Old Schonchin - Modoc
Chief and Warrior
aka: Old Schonchin, Skonches (1797-1892) - The recognized head
chief of the Modoc
at the time of the Modoc War of
1872-73, Schonchin was born at Tule Lake, California about 1797.
Through his efforts and abilities he was made a chief, but because he
was not a hereditary chief, his authority was sometimes disputed.
However in 1846, he commanded approximately 600 Modoc
Warriors. He took an active part in the early hostilities between the
and the white settlers, admitting that he did everything in his power
to exterminate his enemies.
Hostilities continued intermittently until
1864, when Old Schonchin (called such to distinguish him from his
brother,) and Schonchin John his younger brother, negotiated a treaty,
which placed the Modoc
on a reservation with the Klamath Indians.
Schonchin then led his people to the reservation and honored the terms
of the treaty. However, he could not control
known as Captain
Jack, when the Modoc War erupted in 1872.
His brother John,
Jack, withdrew from the
reservation and moved to his old home on the Lost River. The old chief
made every effort to induce
Captain Jack to return, but the
latter steadfastly refused, on the grounds that he could not live in
peace with the Klamath
Surrender of the Modocs, 1873,
In response, Schonchin worked to divide the reservation into distinct
districts, with a separate district being being set apart exclusively
for the Modoc.
Though several of
Captain Jack's followers returned to
the new district, others, including Schonchin John, refused and fled
to the lava beds.
From this stronghold,
the renegade Modoc
waged a destructive war. It is believed that Schonchin John, more than
any other member of the tribe, was influential in keeping up the
strife. He repeatedly advised continuing the fight when even
Captain Jack would have made peace,
and he was considered responsible for many of the inhuman acts
In 1873 a peace commission was appointed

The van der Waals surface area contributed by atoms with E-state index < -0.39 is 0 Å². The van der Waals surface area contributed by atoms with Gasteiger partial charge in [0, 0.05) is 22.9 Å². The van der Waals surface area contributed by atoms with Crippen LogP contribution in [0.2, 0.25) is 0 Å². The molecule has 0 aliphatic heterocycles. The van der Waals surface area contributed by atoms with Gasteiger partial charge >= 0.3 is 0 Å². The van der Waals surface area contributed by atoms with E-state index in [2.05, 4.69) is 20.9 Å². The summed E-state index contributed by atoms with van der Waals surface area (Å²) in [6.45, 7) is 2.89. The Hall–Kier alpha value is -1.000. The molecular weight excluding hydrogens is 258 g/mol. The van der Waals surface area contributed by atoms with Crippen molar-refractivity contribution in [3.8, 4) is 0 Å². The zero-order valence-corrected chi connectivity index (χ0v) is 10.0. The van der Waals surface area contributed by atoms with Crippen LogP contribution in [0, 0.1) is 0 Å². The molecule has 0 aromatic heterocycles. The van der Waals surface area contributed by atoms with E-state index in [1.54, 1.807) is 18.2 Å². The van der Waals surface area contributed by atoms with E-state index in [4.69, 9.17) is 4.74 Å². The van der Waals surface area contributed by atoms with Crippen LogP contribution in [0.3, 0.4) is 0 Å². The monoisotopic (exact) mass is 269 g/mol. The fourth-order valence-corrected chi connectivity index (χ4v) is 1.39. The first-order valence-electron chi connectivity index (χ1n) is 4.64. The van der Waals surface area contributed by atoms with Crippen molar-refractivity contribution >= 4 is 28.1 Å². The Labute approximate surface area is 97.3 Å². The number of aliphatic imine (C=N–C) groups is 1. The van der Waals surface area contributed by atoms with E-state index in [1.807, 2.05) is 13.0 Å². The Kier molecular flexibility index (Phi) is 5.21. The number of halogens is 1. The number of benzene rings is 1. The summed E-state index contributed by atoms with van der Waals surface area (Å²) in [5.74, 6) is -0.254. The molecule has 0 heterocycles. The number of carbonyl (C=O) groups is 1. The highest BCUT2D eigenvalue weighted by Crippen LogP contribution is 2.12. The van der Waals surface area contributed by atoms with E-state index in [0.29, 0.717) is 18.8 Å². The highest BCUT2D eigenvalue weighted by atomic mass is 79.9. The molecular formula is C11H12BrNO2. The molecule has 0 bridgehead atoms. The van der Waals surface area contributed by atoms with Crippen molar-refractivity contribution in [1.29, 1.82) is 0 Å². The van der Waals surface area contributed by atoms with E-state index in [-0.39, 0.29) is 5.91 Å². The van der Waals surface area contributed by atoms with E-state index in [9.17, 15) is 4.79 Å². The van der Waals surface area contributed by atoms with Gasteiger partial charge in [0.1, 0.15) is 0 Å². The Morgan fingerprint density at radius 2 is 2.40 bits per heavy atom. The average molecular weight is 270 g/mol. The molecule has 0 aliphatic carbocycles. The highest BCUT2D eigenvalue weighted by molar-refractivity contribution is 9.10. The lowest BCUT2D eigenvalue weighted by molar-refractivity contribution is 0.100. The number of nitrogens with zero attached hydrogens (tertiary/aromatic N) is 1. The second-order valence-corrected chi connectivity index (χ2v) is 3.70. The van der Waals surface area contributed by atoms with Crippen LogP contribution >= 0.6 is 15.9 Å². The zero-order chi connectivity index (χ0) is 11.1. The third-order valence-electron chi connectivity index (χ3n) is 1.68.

to deal with the Modoc Indians
and a meeting with them was arranged for April 11th. To this meeting
agreed to send a number of unarmed men equal to that of the
commission. Though the commission was warned that their lives were in
danger, General Edward Canby and Reverend E. Thomas insisted that it
was plainly their duty to go. The four commissioners, accompanied by
interpreter, Frank Riddle and his Modoc
wife, Winema, proceeded to the meeting place when they were met by
eight fully armed Modoc Indians.
The council opened with brief speeches by Thomas and Canby offering
the terms of peace, only to be interrupted by Schonchin John, who
angrily commanded, "Take away your soldiers and give us Hot Creek for
a home!" Before the commissioners could reply, at a signal from Captain
Jack the Indians
fell upon the white men. Canby and Thomas were shot to death,
Commissioner Dyar fled and escaped, and Meacham was shot five times by
Schonchin John, but finally recovered.
As a result of this massacre,
military operations were resumed and after several bloody engagements
Captain Jack and his followers
surrendered on June 1, 1873. After a military trial, several of the
renegade leaders, including
Captain Jack and Schonchin
John were found guilty and hanged at Fort Klamath on October 3, 1873.
Old Schonchin attended the execution and told his brother he came "not
to bid you farewell, but to see if you die like a man. I see you lack
courage, I see tears in your eyes. You would not and did not listen
to me, so now I say I cast you to the four winds. Your are no brother
of mine…, so now die. I cast you away.” The old chief continued to
live on the reservation until his death at the age of 95 in 1892.
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